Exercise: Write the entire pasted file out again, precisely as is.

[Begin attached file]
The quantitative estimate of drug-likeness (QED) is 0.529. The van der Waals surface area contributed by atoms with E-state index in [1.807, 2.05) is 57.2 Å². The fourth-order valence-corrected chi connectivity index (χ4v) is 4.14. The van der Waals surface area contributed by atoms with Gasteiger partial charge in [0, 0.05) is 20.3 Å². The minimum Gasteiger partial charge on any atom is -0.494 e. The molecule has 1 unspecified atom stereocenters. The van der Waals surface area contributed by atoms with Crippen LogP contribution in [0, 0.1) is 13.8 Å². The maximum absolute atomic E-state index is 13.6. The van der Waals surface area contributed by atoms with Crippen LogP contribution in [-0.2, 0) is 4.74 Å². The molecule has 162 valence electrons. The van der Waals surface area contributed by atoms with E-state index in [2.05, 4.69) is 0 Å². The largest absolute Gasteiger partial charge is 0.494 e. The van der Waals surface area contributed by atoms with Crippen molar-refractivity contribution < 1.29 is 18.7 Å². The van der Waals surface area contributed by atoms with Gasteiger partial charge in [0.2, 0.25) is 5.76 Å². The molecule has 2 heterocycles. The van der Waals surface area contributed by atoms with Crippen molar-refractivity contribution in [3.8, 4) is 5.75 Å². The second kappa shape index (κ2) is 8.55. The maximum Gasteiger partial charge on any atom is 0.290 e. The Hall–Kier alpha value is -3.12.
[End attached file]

The quantitative estimate of drug-likeness (QED) is 0.529. The van der Waals surface area contributed by atoms with E-state index in [1.807, 2.05) is 57.2 Å². The fourth-order valence-corrected chi connectivity index (χ4v) is 4.14. The van der Waals surface area contributed by atoms with Gasteiger partial charge in [0, 0.05) is 20.3 Å². The minimum Gasteiger partial charge on any atom is -0.494 e. The molecule has 1 unspecified atom stereocenters. The van der Waals surface area contributed by atoms with Crippen LogP contribution in [0, 0.1) is 13.8 Å². The maximum absolute atomic E-state index is 13.6. The van der Waals surface area contributed by atoms with Crippen LogP contribution in [-0.2, 0) is 4.74 Å². The molecule has 162 valence electrons. The van der Waals surface area contributed by atoms with E-state index in [2.05, 4.69) is 0 Å². The largest absolute Gasteiger partial charge is 0.494 e. The van der Waals surface area contributed by atoms with Crippen molar-refractivity contribution < 1.29 is 18.7 Å². The van der Waals surface area contributed by atoms with Gasteiger partial charge in [0.2, 0.25) is 5.76 Å². The molecule has 2 heterocycles. The van der Waals surface area contributed by atoms with Crippen molar-refractivity contribution in [3.8, 4) is 5.75 Å². The second kappa shape index (κ2) is 8.55. The maximum Gasteiger partial charge on any atom is 0.290 e. The Hall–Kier alpha value is -3.12.